Hepatitis C is a liver infection caused by the hepatitis C virus (HCV). Hepatitis C is spread through contact with blood from an infected person. Today, most people become infected with the hepatitis C virus by sharing needles or other equipment used to prepare and inject drugs.
For some people, hepatitis C is a short-term illness, but for more than half of people who become infected with the hepatitis C virus, it becomes a long-term, chronic infection. Chronic hepatitis C can result in serious, even life-threatening health problems like cirrhosis and liver cancer. People with chronic hepatitis C can often have no symptoms and don’t feel sick. When symptoms appear, they often are a sign of advanced liver disease.
There is no vaccine for hepatitis C. The best way to prevent hepatitis C is by avoiding behaviors that can spread the disease, especially injecting drugs. Getting tested for hepatitis C is important because treatments can cure most people with hepatitis C in 8 to 12 weeks.
Hepatitis C cases have doubled in the past 10 years to over 6,000 cases per year. It is estimated that nearly 65,000 people in South Carolina are living with chronic hepatitis C. Nationally the opioid epidemic is contributing to the increase in hepatitis C cases.
At WakeUp Carolina, we offer Rapid HCV testing. It is a very quick process that consists of a finger-stick blood draw, with results in as little as 20 minutes. We also provide the person being tested with a $10 gift card.
We partner with other organizations such as local recovery centers and homeless shelters so that we can provide testing to populations who otherwise would not have access to these kinds of services.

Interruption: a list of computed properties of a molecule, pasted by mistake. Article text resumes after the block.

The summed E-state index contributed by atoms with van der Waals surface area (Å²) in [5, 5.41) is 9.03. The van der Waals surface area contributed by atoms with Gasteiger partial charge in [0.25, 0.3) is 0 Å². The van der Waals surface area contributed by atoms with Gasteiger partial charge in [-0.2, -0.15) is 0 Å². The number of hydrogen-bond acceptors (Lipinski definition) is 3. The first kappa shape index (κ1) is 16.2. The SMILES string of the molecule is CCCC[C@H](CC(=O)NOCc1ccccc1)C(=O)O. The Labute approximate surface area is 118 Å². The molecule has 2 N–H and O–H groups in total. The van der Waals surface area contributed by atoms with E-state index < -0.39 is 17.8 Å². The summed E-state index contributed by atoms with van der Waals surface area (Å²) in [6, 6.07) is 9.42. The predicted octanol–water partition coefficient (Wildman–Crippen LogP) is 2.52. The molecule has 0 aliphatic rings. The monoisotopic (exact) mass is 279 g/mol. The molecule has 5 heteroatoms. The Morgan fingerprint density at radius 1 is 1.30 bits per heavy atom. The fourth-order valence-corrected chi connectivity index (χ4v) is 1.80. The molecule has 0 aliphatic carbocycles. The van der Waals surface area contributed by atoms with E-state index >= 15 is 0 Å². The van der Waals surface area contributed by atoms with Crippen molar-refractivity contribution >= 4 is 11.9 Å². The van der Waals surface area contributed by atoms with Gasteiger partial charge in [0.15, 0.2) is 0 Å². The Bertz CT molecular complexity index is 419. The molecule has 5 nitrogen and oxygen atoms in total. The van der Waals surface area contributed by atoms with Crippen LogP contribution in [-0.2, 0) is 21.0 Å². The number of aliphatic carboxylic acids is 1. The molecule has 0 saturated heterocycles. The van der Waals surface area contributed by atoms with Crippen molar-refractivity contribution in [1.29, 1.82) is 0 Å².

Frequently Asked Questions and Misconceptions
What happens if I am HCV-positive?
If you test positive for HCV with the Rapid Testing Device, you will be referred to a blood draw lab so that more confirmatory testing can be conducted. The good news is that if you are HCV-positive, it can be cured.
What do HCV symptoms look like?
Most people with hepatitis C do not experience any symptoms. If people do have symptoms, they may go unnoticed or look like other common illnesses, like the flu. If symptoms do appear, they usually occur 6-12 weeks after infection and may include: stomach pain, nausea, vomiting, joint pain, fever, or dark-colored urine. Because hepatitis C affects the liver, it may also cause jaundice – when the eyes and skin are yellow.
What happens if HCV is left untreated?
If left untreated, chronic hepatitis C can lead to liver cancer, liver cirrhosis, and even death.
How much does the medicine cost to cure HCV?
Without insurance HCV treatment can be very pricey, but there are companies and organizations out there that will help cover the cost of treatment so that it can be available to anyone.
Myth: Once you’ve had hepatitis C and been treated, you can’t get it again.
No matter if you have had HCV before or not, you are still at risk of contracting the virus.
Myth: You can get hepatitis C from sharing eating utensils.
The virus can be spread by sharing things — like toothbrushes and razors — that have come in contact with another person’s blood. But hepatitis C is not spread by using the same forks, spoons, or knives. It’s also not spread by kissing, hugging, holding hands, coughing, or sneezing.
Myth: It’s nearly impossible to cure hepatitis C.
About 90% of people are cured of hepatitis C with few side effects.
Myth: You can tell people have hepatitis C just by looking at them.
About half the people with the virus don’t know they’re infected because they have no signs of infection. It can take years for any to show up.